"Are you waiting for Dr Vanessa?" I asked the couple who popped in today while I was about to operate on the old Shih Tzu with the open wound in a left neck lump of around 1.5 x 1.5 cm.
The lady owner had scheduled this surgery after the dog suddenly had this crazy scratching of the enlarged lump some 2 weeks ago. I had treated the swelling which was 5 times the present size. Much earlier I had advised surgical excision but she did not want to do it. The lump had swelled and gone down over the last 2 years and so it was nothing to worry about. Till two weeks ago, when it exploded like a volcano (see image). I was surprised too. This will be another story.
Back to the couple with the old Miniature Schnauzer limping and biting the owner should they touch his left fore limb. "Actually, we want to see a vet immediately," the young trim lady in make up and green dress said softly.
So I had to abandon my surgery case to attend to this dog.
"He must be suffering from an ingrown toe nail like last time," the man in his 40s said. "Remember, you need a tranquiliser to trim his toe nail." I checked the records. It was done by Dr Jason Teo and the limb affected was right fore.
"This dog has lots of ear hairs and his ears are painful. Did the groomer pluck his ear hairs?" I examined the ear canal after muzzling the dog and noted that the left ear was dirty with wax. "Mum is the groomer, and she cannot do it."
I got the groomer to clip the dog's left fore paw under domitor sedation. He has a puncture wound in his pad which contained pus.
The man had been flying for the past 20 years internationally. "Did you take any pictures of the various cultures and people you meet?" I asked. "People like me don't get to see the world as it is too costly and time-consuming. You have the opportunity to document the fascinating diversity of people and culture."
"I will get a SLR to do it," the man said he did not do photography. "Travel stories with pictures are fascinating to many people," I said. "You may become rich if you author an interesting travel story that is made into a movie. Have you watched the movie "Eat, Love, Pray"?
"Bali," the girlfriend said.
"Bali is the place where the writer found her true love. Italy is the place where she eats good food and makes good friends without bothering about her weight gain. India is where she meditates and clears her mind."
I hope the man will take pictures and document his travels. It is very rare for a person to write travel stories but buying a camera is a start to create memories.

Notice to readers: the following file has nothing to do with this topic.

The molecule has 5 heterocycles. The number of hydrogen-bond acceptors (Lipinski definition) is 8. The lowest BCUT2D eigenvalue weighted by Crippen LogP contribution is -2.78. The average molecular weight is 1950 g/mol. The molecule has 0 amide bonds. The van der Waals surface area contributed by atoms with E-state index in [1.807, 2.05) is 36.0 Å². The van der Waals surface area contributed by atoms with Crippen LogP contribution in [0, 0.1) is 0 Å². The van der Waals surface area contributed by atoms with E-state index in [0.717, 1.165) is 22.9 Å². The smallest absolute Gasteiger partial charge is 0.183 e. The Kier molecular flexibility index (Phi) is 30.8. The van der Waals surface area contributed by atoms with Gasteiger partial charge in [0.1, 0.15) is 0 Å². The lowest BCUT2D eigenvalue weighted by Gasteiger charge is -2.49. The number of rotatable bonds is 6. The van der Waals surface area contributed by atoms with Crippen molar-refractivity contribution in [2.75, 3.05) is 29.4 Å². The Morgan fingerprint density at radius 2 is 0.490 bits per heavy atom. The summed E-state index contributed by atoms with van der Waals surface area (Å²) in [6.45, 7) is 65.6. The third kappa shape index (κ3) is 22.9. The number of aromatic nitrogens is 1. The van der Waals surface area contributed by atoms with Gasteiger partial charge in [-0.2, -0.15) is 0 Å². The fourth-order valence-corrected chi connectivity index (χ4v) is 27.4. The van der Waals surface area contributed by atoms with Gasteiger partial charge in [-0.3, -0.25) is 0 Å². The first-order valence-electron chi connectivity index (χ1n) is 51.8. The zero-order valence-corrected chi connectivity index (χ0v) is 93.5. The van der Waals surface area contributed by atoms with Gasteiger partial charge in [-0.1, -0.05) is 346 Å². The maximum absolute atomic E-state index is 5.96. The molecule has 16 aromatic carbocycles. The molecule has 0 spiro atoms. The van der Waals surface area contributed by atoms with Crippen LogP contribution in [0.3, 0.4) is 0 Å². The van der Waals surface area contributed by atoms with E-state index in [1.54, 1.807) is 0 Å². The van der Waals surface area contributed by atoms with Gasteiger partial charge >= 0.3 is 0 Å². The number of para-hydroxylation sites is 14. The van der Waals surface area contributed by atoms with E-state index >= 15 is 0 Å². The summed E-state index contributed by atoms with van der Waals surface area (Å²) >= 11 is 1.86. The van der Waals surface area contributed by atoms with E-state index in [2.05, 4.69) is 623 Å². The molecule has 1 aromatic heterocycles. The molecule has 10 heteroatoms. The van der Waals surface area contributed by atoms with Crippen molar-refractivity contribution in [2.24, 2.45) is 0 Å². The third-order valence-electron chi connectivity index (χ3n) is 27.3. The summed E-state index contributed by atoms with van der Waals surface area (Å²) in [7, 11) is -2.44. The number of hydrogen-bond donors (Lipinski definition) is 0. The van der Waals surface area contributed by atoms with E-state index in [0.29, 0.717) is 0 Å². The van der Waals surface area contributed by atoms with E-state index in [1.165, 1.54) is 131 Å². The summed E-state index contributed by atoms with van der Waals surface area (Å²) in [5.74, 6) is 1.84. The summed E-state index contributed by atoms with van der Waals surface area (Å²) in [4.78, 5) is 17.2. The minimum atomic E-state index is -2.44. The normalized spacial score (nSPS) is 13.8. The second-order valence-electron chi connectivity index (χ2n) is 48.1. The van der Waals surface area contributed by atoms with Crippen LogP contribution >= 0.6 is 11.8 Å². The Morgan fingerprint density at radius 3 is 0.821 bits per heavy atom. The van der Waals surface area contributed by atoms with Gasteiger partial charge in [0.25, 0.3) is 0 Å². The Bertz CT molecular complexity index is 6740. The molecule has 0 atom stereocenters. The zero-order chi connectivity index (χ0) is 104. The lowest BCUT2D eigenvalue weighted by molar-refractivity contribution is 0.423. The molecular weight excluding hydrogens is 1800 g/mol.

As for the old Schnauzer, I got the dog's left elbow wart (blackest one I had seen) excised. A papilloma behind the left shoulder was excised. I asked the intern to write the "surgery" of this case plus the one on the Shih Tzu with the neck abscess. He can write but like most interns of 4th year, they prefer not to document. Writing will help him in his forthcoming examinations as he sees real cases. Books and lecture notes can be most boring.
As for the Shih Tzu, he saw the operation when he came in after 10 am. He was fortunate as I wanted to complete the operation before 10 am if the couple with the Schnauzer had not stepped in. So, he could see and understand the principles of tumour and growth excision. How it is done and what is the post-op care. I asked him to write this record.
As for post-op injection, I asked him where to inject the tolfedine l.0 ml with half IM and half SC said: "My professor teaches me to inject in the dog's neck for IM."
I said sadly to him and to my assistant: "Sometimes two of you make me so angry because you said something which cannot be done." Obviously, the dog's neck had surgery and was bandaged up. So, there was no possibility of neck IM injection. "I usually inject IM in the back muscles," I showed the intern the location. This is the first time I hear dogs being given neck IM injection for sedation. Since the intern's Murdoch University does it as a routine, it must be OK. In racehorses, I use IM neck injection as the neck is muscular and large.
"I know of a Filipino vet graduate who injects IM into the muscles above the knee joint," I said to the intern. "So the professor in her university must have taught her that way." There are many ways of IM injection in the dog apparently. I stick to the backside muscles.